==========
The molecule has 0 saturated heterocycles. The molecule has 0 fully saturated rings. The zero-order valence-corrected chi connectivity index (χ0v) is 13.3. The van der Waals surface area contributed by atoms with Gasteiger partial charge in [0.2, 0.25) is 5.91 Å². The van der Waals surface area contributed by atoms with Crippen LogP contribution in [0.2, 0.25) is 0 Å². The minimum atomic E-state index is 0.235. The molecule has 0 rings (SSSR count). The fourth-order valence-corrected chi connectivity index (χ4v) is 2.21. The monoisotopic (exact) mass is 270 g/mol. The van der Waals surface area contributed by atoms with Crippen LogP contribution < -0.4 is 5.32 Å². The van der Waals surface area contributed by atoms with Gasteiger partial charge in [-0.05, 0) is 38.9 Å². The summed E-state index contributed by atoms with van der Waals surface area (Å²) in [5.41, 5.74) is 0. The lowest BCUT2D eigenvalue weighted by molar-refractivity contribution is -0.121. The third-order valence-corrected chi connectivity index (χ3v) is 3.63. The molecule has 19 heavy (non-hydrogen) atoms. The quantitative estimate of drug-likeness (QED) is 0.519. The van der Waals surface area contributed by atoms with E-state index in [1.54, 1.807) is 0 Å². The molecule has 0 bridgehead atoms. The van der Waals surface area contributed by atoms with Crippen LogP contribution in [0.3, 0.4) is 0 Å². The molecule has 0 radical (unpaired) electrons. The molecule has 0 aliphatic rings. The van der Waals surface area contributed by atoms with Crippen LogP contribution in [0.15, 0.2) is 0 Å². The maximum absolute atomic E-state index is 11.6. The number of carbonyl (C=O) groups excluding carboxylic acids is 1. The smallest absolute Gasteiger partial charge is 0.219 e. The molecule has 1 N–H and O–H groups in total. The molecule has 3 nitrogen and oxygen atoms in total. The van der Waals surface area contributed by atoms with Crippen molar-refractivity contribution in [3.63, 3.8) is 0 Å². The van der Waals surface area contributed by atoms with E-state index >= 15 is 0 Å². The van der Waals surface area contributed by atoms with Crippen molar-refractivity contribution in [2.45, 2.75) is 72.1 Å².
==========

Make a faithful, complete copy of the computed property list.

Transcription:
The molecule has 0 saturated heterocycles. The molecule has 0 fully saturated rings. The zero-order valence-corrected chi connectivity index (χ0v) is 13.3. The van der Waals surface area contributed by atoms with Gasteiger partial charge in [0.2, 0.25) is 5.91 Å². The van der Waals surface area contributed by atoms with Crippen LogP contribution in [0.2, 0.25) is 0 Å². The minimum atomic E-state index is 0.235. The molecule has 0 rings (SSSR count). The fourth-order valence-corrected chi connectivity index (χ4v) is 2.21. The monoisotopic (exact) mass is 270 g/mol. The van der Waals surface area contributed by atoms with Crippen LogP contribution < -0.4 is 5.32 Å². The van der Waals surface area contributed by atoms with Gasteiger partial charge in [-0.05, 0) is 38.9 Å². The summed E-state index contributed by atoms with van der Waals surface area (Å²) in [5.41, 5.74) is 0. The lowest BCUT2D eigenvalue weighted by molar-refractivity contribution is -0.121. The third-order valence-corrected chi connectivity index (χ3v) is 3.63. The molecule has 19 heavy (non-hydrogen) atoms. The quantitative estimate of drug-likeness (QED) is 0.519. The van der Waals surface area contributed by atoms with E-state index in [1.54, 1.807) is 0 Å². The molecule has 0 bridgehead atoms. The van der Waals surface area contributed by atoms with Crippen LogP contribution in [0.3, 0.4) is 0 Å². The molecule has 0 radical (unpaired) electrons. The molecule has 0 aliphatic rings. The van der Waals surface area contributed by atoms with Crippen LogP contribution in [0.15, 0.2) is 0 Å². The maximum absolute atomic E-state index is 11.6. The number of carbonyl (C=O) groups excluding carboxylic acids is 1. The smallest absolute Gasteiger partial charge is 0.219 e. The molecule has 1 N–H and O–H groups in total. The molecule has 3 nitrogen and oxygen atoms in total. The van der Waals surface area contributed by atoms with Crippen molar-refractivity contribution in [3.63, 3.8) is 0 Å². The van der Waals surface area contributed by atoms with E-state index >= 15 is 0 Å². The van der Waals surface area contributed by atoms with Crippen molar-refractivity contribution in [2.45, 2.75) is 72.1 Å².